This fizz rocket activity is an exciting way to demonstrate Newton’s third law of motion: “For every action, there is an equal and opposite reaction!” And boy, oh boy, was Newton right!

Grab some goggles, head outside, and count down to blast off with this fun at-home rocket launch science experiment!

Watch the Tutorial!

Supplies:

  • Safety Goggles
  • Empty Photo Film Canisters
  • Baking Soda
  • White Vinegar
  • Water
  • Pipette
  • Empty Paper Towel Tube (This is optional)

How to Launch Your Fizz Rockets:

  1. Put on your safety goggles and head outside! (Always do this experiment outdoors.)
  2. Remove the lid of your film canister and set it aside for the time being.
  3. Using your pipette, fill your film canister with white vinegar about a quarter of the way up/ less than halfway. Then set it aside while you make your rocket fuel.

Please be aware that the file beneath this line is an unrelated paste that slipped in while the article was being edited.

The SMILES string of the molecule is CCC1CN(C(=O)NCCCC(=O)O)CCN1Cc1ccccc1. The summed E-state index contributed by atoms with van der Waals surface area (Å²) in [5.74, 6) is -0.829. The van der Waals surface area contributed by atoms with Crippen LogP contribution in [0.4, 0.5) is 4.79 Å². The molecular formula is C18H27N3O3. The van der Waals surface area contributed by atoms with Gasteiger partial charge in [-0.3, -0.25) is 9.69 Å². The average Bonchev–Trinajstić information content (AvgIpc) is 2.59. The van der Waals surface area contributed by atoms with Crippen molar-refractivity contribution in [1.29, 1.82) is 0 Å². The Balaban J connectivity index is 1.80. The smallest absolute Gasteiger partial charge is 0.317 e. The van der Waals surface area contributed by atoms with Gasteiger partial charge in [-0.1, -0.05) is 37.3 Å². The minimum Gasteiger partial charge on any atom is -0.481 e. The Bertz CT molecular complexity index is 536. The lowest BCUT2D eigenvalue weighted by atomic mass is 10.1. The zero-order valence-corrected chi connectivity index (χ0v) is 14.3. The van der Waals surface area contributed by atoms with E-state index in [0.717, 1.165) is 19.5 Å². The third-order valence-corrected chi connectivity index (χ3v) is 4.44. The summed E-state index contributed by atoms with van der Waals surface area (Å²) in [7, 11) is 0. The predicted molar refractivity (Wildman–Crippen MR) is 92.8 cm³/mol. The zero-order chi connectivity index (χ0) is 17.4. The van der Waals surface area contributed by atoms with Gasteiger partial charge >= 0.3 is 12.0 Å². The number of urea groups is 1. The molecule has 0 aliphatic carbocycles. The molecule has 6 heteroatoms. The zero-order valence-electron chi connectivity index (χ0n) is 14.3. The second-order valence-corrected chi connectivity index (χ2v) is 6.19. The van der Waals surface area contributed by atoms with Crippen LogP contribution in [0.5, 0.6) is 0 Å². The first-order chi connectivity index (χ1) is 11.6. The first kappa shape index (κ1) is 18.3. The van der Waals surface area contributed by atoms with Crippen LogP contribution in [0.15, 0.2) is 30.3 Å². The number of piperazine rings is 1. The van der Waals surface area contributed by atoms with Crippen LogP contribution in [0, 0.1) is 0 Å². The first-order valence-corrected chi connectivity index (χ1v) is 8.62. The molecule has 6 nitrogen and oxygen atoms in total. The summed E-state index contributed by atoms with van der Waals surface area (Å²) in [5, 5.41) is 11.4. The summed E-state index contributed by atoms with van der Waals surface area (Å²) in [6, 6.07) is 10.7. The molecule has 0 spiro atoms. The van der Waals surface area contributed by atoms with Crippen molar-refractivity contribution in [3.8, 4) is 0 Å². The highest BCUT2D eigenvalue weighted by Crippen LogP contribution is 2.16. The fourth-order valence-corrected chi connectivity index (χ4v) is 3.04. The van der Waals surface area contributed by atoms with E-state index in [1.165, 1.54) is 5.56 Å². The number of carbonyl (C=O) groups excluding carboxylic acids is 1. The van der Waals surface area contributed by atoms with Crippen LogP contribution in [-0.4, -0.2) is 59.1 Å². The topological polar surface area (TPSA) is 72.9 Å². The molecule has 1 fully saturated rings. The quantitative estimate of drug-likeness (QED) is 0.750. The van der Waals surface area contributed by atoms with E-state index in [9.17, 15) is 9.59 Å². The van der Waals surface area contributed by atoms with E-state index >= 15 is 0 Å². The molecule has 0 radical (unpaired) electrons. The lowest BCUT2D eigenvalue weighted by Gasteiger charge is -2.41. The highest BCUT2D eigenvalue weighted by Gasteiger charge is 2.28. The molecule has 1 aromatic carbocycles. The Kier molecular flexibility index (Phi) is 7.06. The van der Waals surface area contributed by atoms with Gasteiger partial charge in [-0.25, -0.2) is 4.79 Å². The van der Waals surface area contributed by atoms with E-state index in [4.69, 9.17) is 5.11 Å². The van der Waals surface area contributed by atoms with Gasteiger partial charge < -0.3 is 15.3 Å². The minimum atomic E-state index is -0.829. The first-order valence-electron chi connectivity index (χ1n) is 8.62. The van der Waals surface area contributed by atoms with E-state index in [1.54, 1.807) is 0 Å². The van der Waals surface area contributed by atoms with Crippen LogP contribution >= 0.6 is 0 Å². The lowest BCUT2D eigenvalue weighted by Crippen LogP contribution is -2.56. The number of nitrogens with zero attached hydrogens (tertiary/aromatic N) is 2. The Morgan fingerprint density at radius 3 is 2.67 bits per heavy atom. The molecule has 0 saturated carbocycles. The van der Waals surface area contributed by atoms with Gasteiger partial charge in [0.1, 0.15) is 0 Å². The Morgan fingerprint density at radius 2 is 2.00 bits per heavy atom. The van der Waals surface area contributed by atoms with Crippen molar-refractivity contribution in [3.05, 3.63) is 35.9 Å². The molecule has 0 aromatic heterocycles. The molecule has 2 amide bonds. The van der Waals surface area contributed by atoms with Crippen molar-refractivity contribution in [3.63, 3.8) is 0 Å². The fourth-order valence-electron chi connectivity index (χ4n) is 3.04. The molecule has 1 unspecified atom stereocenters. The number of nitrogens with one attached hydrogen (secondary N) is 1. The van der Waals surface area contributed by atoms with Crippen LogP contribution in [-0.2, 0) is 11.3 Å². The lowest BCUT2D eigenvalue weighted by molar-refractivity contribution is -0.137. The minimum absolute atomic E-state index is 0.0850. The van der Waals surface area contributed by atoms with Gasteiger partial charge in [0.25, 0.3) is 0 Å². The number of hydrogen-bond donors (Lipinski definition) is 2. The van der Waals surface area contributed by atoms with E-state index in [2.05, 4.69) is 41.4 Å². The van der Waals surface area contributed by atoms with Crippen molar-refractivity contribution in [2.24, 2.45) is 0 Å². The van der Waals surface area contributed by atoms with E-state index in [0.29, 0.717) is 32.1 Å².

4. Make your rocket fuel by mixing a little bit of water with some baking soda until it is a thick paste.
  5. Place a small dollop of your rocket fuel on the inside of the film canister lid.
  6. Wipe off any baking soda fuel residue from the outside of the film canister lid. (Baking soda on the outside of the canister may cause the rocket to not launch.)
  7. Next, secure the lid onto your film canister, being extra careful not to let the vinegar touch the baking soda until you are ready to launch.
  8. Once the lid is secure, place your rocket lid-side down on a flat and even surface and quickly take 2 – 3 steps backward. (If you have an empty paper towel roll, you can place it over the canister before stepping back and it will act as a launch tube, but it is not required.)